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Church's vision ignites dramatic possibilities for ministry


Issue Date: 
Wed, 06/18/2008

BY MELISSA LAUBER
UMCONNECTION STAFF

Person-by-person, relationship-by-relationship, the Rev. G. Lind Taylor and the congregation of Mt. Zion UMC is creating a church that might be "all things to all people" within their Baltimore neighborhood.

It's a tremendous vision, Taylor admits. But that just may be the point, "to create a vision that's able to grow to be larger than the visionary."

This year, for example, to celebrate its 128th anniversary, the 300-member church is challenging itself to bring in 128 new members. So far they've taken in 11.

But wanting to accomplish this, and even just believing that it might be possible, "is a faith story unto itself," said Taylor, who was appointed to the church on Liberty Road a year ago and is delighted that people in the pews now see opportunities where they once viewed only challenges.

In a number of Bible studies, the congregation has explored and adopted an Old Testament understanding of the church as temple or palace - central to the community and responsible for the wholeness and welfare of all who live within the shadow of the steeple.

This is a new understanding for many of the members. The ebb and flow of conditions in the church and community made it difficult in the past for them to accomplish everything they wanted.

In his first year, Taylor worked to help the laity discover that they are ministers. "They are to become partners with God," he said.

It's an inspiring invitation, and one that people like Mary Jones responded to with zeal. A health professional, she was invited to bring her skills into ministry.

Jones resisted, but once she saw that she had the potential and calling, she felt empowered and began to create a comprehensive program, which is still evolving, that includes a health fair, a congregational walk on Saturdays and guest speakers to help members be proactive about their wellness.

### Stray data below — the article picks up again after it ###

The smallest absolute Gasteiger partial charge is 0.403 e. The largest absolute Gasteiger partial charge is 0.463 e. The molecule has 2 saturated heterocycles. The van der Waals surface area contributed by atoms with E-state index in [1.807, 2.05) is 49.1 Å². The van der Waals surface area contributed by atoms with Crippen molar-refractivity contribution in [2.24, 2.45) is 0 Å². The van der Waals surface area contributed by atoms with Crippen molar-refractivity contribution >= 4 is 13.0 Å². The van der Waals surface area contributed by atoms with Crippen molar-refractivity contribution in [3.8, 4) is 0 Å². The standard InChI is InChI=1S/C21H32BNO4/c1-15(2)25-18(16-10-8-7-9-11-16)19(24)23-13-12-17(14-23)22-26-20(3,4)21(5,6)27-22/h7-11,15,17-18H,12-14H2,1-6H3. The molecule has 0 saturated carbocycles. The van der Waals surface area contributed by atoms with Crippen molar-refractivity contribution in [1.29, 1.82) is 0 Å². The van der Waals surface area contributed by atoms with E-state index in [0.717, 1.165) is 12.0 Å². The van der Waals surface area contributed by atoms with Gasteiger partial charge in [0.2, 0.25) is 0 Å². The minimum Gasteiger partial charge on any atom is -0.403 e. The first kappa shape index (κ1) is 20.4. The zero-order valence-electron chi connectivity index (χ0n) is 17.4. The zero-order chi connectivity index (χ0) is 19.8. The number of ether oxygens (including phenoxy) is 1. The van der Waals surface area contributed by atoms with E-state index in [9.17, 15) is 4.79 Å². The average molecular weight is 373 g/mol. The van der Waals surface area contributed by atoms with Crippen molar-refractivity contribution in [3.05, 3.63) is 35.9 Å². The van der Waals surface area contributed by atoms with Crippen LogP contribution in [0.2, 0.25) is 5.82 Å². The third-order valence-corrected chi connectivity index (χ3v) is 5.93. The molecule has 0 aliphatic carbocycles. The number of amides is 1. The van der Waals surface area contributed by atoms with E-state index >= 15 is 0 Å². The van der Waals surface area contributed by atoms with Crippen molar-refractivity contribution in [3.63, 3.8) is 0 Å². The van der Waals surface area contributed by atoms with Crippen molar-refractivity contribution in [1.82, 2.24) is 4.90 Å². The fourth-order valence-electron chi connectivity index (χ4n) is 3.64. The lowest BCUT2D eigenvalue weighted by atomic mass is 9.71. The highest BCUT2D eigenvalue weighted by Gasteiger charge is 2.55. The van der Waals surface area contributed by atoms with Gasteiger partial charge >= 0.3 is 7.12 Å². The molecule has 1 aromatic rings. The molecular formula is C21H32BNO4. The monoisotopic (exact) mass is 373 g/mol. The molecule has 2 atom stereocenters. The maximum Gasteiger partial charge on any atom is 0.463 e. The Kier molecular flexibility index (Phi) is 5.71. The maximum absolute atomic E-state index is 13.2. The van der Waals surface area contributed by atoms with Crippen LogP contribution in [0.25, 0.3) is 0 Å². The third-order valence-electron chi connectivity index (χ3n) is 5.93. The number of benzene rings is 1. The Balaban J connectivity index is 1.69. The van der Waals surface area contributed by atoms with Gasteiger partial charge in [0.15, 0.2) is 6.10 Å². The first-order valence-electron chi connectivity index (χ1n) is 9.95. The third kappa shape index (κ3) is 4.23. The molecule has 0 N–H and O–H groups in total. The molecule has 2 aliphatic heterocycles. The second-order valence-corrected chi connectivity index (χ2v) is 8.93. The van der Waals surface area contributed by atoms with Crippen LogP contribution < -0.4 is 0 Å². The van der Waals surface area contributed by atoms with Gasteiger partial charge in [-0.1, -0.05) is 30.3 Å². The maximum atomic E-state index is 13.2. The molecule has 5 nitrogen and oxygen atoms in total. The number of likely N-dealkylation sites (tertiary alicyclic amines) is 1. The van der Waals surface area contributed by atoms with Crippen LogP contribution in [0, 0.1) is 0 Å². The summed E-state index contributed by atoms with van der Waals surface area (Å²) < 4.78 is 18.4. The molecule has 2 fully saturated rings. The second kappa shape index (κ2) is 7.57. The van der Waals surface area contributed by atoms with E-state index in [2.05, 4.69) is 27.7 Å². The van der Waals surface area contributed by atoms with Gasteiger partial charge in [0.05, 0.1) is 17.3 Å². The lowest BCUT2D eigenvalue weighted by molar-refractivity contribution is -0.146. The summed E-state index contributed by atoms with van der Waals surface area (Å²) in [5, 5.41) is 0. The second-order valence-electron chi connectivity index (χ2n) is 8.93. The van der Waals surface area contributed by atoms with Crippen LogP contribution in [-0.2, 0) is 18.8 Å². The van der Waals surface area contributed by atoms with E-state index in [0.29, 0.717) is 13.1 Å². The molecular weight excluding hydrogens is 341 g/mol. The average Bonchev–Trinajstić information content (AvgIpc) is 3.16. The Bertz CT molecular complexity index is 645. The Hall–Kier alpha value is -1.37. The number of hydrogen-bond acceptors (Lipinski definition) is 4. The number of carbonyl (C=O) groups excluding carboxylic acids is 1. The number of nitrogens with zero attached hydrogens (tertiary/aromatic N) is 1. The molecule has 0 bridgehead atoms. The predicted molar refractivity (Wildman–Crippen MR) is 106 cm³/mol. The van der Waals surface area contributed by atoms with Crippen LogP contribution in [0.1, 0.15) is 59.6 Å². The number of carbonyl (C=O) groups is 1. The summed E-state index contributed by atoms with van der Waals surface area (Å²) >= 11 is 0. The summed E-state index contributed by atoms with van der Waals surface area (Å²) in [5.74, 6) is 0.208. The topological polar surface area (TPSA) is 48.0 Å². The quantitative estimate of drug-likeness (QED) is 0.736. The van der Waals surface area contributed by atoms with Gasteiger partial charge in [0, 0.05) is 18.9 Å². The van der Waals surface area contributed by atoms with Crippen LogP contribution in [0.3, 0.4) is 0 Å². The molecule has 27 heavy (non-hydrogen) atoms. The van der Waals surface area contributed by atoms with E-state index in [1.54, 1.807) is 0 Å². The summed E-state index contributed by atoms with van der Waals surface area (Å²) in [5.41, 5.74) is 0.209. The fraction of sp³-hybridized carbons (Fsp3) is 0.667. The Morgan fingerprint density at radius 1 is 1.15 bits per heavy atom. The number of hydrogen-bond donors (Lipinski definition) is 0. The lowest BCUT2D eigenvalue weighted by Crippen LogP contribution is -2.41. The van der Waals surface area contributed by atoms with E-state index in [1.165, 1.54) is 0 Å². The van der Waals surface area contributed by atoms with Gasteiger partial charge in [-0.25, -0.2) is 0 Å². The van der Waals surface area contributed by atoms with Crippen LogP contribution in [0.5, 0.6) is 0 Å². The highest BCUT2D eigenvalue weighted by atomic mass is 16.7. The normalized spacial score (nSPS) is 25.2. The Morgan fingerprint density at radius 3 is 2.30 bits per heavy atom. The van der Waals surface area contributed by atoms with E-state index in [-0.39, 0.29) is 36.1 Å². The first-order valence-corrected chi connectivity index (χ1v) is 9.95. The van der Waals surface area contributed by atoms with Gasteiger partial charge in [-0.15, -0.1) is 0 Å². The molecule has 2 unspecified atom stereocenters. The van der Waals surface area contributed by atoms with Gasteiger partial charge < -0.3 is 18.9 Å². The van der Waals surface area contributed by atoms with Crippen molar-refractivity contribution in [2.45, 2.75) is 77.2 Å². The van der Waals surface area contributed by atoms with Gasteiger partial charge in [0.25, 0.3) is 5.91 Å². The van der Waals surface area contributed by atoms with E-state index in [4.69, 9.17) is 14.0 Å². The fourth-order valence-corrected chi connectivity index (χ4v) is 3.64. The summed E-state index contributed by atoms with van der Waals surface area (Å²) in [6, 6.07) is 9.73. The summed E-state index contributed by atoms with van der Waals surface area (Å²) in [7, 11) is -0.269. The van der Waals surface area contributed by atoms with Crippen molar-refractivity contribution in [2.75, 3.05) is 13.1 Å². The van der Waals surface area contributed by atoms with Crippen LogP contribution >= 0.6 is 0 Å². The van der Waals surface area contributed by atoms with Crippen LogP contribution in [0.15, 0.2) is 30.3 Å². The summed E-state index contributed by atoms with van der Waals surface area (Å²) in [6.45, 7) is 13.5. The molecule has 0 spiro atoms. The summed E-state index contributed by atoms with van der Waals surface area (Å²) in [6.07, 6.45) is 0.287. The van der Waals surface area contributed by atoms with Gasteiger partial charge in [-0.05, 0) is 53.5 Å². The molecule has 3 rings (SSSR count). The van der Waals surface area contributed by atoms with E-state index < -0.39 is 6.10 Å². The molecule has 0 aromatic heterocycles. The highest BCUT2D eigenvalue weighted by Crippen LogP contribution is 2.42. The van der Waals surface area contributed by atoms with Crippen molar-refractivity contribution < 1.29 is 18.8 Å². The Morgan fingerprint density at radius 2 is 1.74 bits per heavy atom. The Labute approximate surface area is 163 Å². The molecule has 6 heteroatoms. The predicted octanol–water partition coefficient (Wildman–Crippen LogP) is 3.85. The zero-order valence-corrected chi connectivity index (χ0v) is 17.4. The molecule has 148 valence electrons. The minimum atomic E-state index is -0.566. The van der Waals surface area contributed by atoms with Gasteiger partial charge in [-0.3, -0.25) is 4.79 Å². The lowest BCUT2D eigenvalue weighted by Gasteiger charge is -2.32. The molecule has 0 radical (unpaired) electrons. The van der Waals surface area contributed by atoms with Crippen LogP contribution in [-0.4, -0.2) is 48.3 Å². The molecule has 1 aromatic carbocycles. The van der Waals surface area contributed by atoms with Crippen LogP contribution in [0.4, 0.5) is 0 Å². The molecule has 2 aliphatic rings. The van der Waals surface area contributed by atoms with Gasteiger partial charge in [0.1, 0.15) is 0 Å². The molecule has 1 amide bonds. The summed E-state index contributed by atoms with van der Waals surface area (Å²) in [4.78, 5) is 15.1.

"Our members come with many gifts," Taylor said. "They're out in the world. They're doing interesting and important things. We're trying to give people a mission, an opportunity to use those gifts. We say, ‘don't park your brain at the steeple steps.'"

It's a message that many in the congregation are embracing.

On June 28, they begin their first training session in the Communities of Shalom program. Mt. Zion is one of seven churches in the Baltimore-Washington Conference adopting this comprehensive community em-powerment strategy for bringing "God's preferred reality," to the community.

Shalom Zones, explained the Rev. Bruce Haskins, who is leading the conference's Shalom Zone ministry, is not about short-term fixes or direct services. Shalom brings systemic change that transforms neighborhoods, he said.

Communities of Shalom are a den-ominational initiative, started in 1992.

They are designed to focus on building partnerships with business, civic, government, religious and other community groups to address issues of spiritual growth, economic development, multi-cultural relationships and health, wholeness and healing.

In their initial conversations, members at Mt. Zion have already begun to envision a community sports league for youth that operates in partnership with the city and a corridor for small business development in the region around the church.

They have also already begun a Friday evening event at the church with concerts, dances and other activities. Plans are also in the works for a financial fitness session to help people learn sound practices when dealing with their money.

Before coming to Baltimore in 2003, Taylor worked in a number of ministries, each of which he tried to mark with a sense of creativity and bold truth-telling.

A child born in Los Angeles, he has been a Baptist pastor and a professor of preaching; he worked in the movie industry; served in the Signal Corps in the Navy; bought a town hall for the church he pastored in West Virginia; helped shape understandings of what intentional interim pastors can do; started churches in the South; reduced hate crimes as a director of community affairs for the Southern Christian Leadership Conference, and all the while "grappled and wrestled" with what God is calling him to do.

He thinks he might have found an answer in Baltimore, where he believes something big and meaningful might be unfolding across the cityscape.

Among the most rewarding things as the church builds its future, Taylor said, is watching

people discover "that they are a vital part of something important, something larger than themselves.

"Everything we do in the church is Christian education. Everything is a teaching moment," he said, anticipating the next lesson God might have in store.